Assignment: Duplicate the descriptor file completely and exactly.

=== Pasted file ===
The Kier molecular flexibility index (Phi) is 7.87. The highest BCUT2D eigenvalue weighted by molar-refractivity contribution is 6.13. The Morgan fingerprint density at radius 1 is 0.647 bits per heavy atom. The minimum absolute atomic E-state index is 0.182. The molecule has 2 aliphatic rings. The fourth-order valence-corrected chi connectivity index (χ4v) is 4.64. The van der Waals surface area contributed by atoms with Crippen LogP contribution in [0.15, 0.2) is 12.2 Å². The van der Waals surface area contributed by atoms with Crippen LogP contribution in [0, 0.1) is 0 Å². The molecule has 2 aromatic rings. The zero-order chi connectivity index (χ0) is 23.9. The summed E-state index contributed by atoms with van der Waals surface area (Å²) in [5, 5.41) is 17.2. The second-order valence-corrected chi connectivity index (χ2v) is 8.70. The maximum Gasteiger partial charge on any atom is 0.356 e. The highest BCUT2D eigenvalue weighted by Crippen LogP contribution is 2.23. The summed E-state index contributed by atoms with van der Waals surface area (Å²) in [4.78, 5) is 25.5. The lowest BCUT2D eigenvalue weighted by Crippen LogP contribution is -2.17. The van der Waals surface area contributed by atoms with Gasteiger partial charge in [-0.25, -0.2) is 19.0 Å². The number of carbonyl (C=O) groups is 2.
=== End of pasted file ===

The Kier molecular flexibility index (Phi) is 7.87. The highest BCUT2D eigenvalue weighted by molar-refractivity contribution is 6.13. The Morgan fingerprint density at radius 1 is 0.647 bits per heavy atom. The minimum absolute atomic E-state index is 0.182. The molecule has 2 aliphatic rings. The fourth-order valence-corrected chi connectivity index (χ4v) is 4.64. The van der Waals surface area contributed by atoms with Crippen LogP contribution in [0.15, 0.2) is 12.2 Å². The van der Waals surface area contributed by atoms with Crippen LogP contribution in [0, 0.1) is 0 Å². The molecule has 2 aromatic rings. The zero-order chi connectivity index (χ0) is 23.9. The summed E-state index contributed by atoms with van der Waals surface area (Å²) in [5, 5.41) is 17.2. The second-order valence-corrected chi connectivity index (χ2v) is 8.70. The maximum Gasteiger partial charge on any atom is 0.356 e. The highest BCUT2D eigenvalue weighted by Crippen LogP contribution is 2.23. The summed E-state index contributed by atoms with van der Waals surface area (Å²) in [4.78, 5) is 25.5. The lowest BCUT2D eigenvalue weighted by Crippen LogP contribution is -2.17. The van der Waals surface area contributed by atoms with Gasteiger partial charge in [-0.25, -0.2) is 19.0 Å². The number of carbonyl (C=O) groups is 2.